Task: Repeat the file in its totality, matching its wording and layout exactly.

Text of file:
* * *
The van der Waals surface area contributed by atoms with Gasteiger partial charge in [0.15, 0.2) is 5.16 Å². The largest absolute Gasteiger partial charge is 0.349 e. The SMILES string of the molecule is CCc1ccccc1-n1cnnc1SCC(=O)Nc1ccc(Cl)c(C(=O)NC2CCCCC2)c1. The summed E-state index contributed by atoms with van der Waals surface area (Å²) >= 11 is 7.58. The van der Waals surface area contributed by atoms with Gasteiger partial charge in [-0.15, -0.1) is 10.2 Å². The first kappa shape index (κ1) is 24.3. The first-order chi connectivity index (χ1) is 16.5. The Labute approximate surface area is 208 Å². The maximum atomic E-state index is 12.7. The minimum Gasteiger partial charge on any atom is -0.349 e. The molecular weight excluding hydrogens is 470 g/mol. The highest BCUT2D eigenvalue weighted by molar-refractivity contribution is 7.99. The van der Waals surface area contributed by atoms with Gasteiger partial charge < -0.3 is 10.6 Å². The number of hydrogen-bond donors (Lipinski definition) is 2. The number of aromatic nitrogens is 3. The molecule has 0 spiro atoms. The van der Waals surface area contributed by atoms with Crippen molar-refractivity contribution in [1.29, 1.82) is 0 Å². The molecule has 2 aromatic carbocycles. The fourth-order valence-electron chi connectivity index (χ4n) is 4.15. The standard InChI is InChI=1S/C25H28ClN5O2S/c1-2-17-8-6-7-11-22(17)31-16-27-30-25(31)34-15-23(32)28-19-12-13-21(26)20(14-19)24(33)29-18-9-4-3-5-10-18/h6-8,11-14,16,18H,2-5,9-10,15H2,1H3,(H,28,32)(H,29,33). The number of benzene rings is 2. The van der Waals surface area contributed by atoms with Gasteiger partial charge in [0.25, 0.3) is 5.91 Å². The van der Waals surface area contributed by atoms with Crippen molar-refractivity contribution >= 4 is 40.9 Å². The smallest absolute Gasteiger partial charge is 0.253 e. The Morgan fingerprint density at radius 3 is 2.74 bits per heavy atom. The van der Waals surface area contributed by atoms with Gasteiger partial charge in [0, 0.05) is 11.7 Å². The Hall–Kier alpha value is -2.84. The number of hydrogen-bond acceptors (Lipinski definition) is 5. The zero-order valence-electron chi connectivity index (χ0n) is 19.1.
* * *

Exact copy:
The van der Waals surface area contributed by atoms with Gasteiger partial charge in [0.15, 0.2) is 5.16 Å². The largest absolute Gasteiger partial charge is 0.349 e. The SMILES string of the molecule is CCc1ccccc1-n1cnnc1SCC(=O)Nc1ccc(Cl)c(C(=O)NC2CCCCC2)c1. The summed E-state index contributed by atoms with van der Waals surface area (Å²) >= 11 is 7.58. The van der Waals surface area contributed by atoms with Gasteiger partial charge in [-0.15, -0.1) is 10.2 Å². The first kappa shape index (κ1) is 24.3. The first-order chi connectivity index (χ1) is 16.5. The Labute approximate surface area is 208 Å². The maximum atomic E-state index is 12.7. The minimum Gasteiger partial charge on any atom is -0.349 e. The molecular weight excluding hydrogens is 470 g/mol. The highest BCUT2D eigenvalue weighted by molar-refractivity contribution is 7.99. The van der Waals surface area contributed by atoms with Gasteiger partial charge < -0.3 is 10.6 Å². The number of hydrogen-bond donors (Lipinski definition) is 2. The number of aromatic nitrogens is 3. The molecule has 0 spiro atoms. The van der Waals surface area contributed by atoms with Crippen molar-refractivity contribution in [1.29, 1.82) is 0 Å². The molecule has 2 aromatic carbocycles. The fourth-order valence-electron chi connectivity index (χ4n) is 4.15. The standard InChI is InChI=1S/C25H28ClN5O2S/c1-2-17-8-6-7-11-22(17)31-16-27-30-25(31)34-15-23(32)28-19-12-13-21(26)20(14-19)24(33)29-18-9-4-3-5-10-18/h6-8,11-14,16,18H,2-5,9-10,15H2,1H3,(H,28,32)(H,29,33). The number of benzene rings is 2. The van der Waals surface area contributed by atoms with Gasteiger partial charge in [0.25, 0.3) is 5.91 Å². The van der Waals surface area contributed by atoms with Crippen molar-refractivity contribution >= 4 is 40.9 Å². The smallest absolute Gasteiger partial charge is 0.253 e. The Morgan fingerprint density at radius 3 is 2.74 bits per heavy atom. The van der Waals surface area contributed by atoms with Gasteiger partial charge in [0, 0.05) is 11.7 Å². The Hall–Kier alpha value is -2.84. The number of hydrogen-bond acceptors (Lipinski definition) is 5. The zero-order valence-electron chi connectivity index (χ0n) is 19.1.